The Difference Between Caramel and Butterscotch
Note that the butterscotch recipe below is not the same as salted caramel.
Caramel and butterscotch are similar and frequently confused. While butterscotch and caramel are both cooked sugars, caramel is made with white granulated sugar and butterscotch with brown cane sugar. This recipe uses sucanat which is brown sugar in completely unrefined form.
Whatever you do, don’t use honey in a butterscotch or caramel recipe. Cooking honey is very mucous forming, according to traditional Ayurvedic cooking and destroys its natural antibiotic properties and valuable enzymes. This article on the dangers of cooked honey has more details.
Homemade Butterscotch Recipe (5 ingredients!)
Real, authentic, simple to make butterscotch recipe that uses only a handful of whole ingredients and whipped together quickly and easily on the stovetop just like Grandma!
In a small saucepan over medium heat, add the butter. When butter is melted, stir in the sugar and whisk for a minute or so until well blended.
Next, whisk in half of the cream (1/4 cup). Bring to a boil and then turn down the heat to medium-low and cook for 3-4 minutes. The mixture should be stirred frequently with a whisk, and you will probably notice that the texture will change slightly as the mixture cooks with the butterscotch starting to pull slightly away from the sides of the pan.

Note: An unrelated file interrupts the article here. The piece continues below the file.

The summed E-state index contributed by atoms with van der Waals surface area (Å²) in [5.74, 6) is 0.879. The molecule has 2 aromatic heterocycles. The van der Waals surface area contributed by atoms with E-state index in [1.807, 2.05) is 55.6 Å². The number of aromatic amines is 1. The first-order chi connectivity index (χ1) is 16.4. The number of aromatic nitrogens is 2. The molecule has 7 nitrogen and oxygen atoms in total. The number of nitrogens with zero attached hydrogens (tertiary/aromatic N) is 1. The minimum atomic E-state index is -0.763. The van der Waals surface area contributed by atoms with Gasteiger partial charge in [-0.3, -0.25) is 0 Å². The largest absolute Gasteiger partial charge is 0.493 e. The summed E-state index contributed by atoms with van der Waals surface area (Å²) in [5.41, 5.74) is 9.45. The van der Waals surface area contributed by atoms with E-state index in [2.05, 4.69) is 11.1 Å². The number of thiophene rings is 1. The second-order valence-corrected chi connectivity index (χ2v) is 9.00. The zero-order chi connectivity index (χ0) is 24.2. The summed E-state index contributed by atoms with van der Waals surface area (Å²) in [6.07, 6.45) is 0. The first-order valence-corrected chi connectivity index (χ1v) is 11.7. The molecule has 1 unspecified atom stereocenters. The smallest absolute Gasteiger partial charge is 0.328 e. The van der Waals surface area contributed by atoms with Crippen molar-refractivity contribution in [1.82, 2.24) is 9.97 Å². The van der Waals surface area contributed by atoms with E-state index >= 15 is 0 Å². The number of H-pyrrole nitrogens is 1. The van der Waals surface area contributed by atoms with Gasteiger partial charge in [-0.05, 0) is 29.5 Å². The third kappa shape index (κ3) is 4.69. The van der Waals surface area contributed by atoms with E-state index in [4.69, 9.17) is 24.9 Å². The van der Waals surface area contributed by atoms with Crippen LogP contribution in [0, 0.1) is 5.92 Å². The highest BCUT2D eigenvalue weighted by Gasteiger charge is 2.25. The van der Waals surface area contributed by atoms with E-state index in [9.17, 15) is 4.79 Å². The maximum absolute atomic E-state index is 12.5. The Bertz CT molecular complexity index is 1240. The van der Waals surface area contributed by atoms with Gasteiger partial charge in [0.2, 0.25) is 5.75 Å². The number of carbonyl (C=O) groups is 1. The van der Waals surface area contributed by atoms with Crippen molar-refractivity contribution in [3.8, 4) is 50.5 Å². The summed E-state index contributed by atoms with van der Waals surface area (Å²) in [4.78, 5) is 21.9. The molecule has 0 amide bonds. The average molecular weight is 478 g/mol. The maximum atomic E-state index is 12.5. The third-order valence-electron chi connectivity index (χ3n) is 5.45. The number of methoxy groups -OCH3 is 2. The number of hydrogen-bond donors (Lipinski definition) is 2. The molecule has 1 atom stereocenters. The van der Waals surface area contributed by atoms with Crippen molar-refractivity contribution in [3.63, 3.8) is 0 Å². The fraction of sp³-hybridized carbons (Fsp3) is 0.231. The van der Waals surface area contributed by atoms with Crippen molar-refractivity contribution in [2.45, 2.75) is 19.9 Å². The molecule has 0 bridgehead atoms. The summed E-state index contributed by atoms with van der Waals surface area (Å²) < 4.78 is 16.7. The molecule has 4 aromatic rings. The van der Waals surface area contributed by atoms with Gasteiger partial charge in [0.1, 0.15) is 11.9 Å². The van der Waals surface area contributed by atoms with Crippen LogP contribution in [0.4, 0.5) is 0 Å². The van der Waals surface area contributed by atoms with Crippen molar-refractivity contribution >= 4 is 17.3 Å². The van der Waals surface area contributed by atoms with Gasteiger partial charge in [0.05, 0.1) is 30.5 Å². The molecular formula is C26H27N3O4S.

Turn off heat and remove the pot from the stove. Stir in the remaining 1/4 cup heavy cream. Follow with the vanilla extract, sea salt, and optional stevia drops.
Notice that the butterscotch color is a dark brown when made with whole, unrefined cane sugar.
Immediately pour the butterscotch sauce into a small glass jar. It is best not to scrape the sides of the pan as there might be some overcooked mixture that would compromise the butterscotch taste.
Butterscotch is amazing eaten hot! Try some right away off the spoon. Yum!
Use it while still warm as a topping for your favorite dessert or ice cream sundae.
When the butterscotch has thoroughly cooled, screw on the lid and refrigerate. Freeze what you will not use in two weeks.
Substitute coconut cream for dairy cream if desired.
Sarah, The Healthy Home Economist
Other Syrup Recipes You May Enjoy
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Sarah Pope has been a Health and Nutrition Educator since 2002. She serves on the Board of Directors for the Weston A. Price Foundation.
Sarah was awarded Activist of the Year at the International Wise Traditions Conference in 2010.
Sarah earned a Bachelor of Arts (summa cum laude, Phi Beta Kappa) in Economics from Furman University and a Master’s degree in Government (Financial Management) from the University of Pennsylvania.
Mother to three healthy children, blogger, and best-selling author, she writes about the practical application of Traditional Diet and evidence-based wellness within the modern household. Her work has been featured by USA Today, The New York Times, National Review, ABC, NBC, and many others.